In 2018, 22.3 M employment contracts were signed in Spain. This record number marks a sixth year of sustained increases, as well as a significant rise over the 17.8 M contracts signed in 2007. Despite the fact that 21% more contracts were signed compared to before the financial crisis, the number of people with Social Security stood at 19 M at the end of 2018, a level very similar to that of 2007 (19.4 million). Analysts at Caixabank Research explains next what is the reason for this contrast.
Spain’s labour market
Experts are forecasting an unemployment rate of 15% in 2018, when it is estimated that Spain’s economy will have reached its GDP growth potential, so that figure could represent its structural jobless rate. This decline in the unemployment rate, the starting point of which was 26% at the lowest point in the economic cycle, is substantial. But it will still be high compared with other eurozone countries.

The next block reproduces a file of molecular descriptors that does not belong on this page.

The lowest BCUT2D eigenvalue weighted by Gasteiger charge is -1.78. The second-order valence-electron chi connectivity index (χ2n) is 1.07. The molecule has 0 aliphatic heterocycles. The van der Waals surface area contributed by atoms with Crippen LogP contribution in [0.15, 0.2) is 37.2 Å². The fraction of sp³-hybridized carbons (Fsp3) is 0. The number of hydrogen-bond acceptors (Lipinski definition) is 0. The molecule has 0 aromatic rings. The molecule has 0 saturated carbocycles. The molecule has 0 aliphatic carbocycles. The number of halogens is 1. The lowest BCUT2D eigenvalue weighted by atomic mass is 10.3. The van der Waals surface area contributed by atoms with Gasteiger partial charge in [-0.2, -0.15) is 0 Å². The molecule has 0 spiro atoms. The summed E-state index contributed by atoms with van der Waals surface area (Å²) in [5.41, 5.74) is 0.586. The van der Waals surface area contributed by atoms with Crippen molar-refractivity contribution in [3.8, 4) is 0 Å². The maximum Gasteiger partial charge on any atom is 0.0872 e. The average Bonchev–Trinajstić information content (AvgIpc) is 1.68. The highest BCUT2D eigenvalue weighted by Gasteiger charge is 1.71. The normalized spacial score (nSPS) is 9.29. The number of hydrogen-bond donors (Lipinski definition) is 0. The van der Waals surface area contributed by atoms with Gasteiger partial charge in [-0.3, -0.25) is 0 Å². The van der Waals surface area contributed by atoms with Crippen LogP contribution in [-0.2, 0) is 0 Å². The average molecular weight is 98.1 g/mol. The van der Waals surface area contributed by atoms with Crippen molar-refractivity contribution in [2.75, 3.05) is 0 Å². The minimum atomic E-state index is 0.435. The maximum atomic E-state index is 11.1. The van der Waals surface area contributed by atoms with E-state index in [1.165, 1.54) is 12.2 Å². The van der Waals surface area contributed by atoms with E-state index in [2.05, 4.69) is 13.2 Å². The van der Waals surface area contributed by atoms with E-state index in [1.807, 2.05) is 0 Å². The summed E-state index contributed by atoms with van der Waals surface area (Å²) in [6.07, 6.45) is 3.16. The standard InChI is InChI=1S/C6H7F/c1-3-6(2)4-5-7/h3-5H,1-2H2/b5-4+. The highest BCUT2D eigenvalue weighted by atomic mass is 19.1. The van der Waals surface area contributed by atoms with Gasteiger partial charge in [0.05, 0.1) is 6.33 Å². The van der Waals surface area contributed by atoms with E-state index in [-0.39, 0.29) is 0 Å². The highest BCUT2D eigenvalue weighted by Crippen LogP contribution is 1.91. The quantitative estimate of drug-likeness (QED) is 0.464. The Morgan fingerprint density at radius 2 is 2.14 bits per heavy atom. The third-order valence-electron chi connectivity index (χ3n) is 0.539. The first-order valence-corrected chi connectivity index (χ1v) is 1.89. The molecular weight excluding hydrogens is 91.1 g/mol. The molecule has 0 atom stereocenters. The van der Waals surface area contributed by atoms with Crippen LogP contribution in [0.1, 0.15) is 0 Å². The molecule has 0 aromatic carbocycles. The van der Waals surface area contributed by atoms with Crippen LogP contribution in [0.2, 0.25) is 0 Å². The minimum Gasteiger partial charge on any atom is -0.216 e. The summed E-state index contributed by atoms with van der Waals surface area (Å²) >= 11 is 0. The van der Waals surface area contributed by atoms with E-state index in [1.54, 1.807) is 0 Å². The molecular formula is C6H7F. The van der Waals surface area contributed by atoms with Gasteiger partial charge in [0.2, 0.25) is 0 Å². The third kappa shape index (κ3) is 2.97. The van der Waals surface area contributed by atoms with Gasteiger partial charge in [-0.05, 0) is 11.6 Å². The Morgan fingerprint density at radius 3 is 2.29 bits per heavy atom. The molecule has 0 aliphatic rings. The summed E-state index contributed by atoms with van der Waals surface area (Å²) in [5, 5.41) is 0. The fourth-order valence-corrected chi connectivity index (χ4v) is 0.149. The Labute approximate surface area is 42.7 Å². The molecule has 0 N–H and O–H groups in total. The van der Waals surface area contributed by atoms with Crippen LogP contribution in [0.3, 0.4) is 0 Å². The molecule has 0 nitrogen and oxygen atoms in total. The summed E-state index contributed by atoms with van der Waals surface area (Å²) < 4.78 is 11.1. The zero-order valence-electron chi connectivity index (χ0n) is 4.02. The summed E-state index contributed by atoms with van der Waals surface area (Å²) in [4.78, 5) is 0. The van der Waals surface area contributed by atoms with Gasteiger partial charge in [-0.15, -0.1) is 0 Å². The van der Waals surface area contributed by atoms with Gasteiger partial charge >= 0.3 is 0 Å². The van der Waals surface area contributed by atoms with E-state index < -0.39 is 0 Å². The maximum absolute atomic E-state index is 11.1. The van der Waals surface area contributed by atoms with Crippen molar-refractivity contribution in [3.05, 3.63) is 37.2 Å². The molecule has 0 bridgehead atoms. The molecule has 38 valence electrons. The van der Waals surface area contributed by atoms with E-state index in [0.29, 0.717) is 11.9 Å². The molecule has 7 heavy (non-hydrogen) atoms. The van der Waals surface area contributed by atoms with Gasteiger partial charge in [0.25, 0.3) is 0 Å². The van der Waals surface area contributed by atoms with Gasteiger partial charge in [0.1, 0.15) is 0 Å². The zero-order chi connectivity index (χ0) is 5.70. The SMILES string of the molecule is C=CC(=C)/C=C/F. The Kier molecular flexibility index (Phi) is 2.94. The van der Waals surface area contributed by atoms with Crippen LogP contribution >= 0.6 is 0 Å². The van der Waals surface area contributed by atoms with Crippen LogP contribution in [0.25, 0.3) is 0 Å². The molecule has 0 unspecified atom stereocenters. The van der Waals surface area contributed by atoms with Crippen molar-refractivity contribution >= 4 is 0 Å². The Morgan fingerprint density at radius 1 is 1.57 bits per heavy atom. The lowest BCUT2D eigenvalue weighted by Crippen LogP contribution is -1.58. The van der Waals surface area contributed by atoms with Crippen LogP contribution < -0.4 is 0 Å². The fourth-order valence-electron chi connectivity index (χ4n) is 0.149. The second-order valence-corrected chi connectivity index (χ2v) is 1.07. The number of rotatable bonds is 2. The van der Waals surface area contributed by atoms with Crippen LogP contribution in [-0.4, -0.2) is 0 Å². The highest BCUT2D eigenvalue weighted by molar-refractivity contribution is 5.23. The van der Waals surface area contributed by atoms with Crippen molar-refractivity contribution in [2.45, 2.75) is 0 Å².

The amount of unemployed people in Spain – the country’s biggest problem – fell below 5 million in the third quarter of the year, for the first time since 2011. The jobless rate dropped 1.19 percentage points to 21.18%, while the employment rate rose 1%. But the improvement is exclusively due to temporary work contracts.
The Organization for Economic Cooperation and Development (OECD) recently said Spain’s tax system and the “strict” labour laws do not help the country to deal with a black economy accounting for around 18% of GDP. This piece of advice is not new.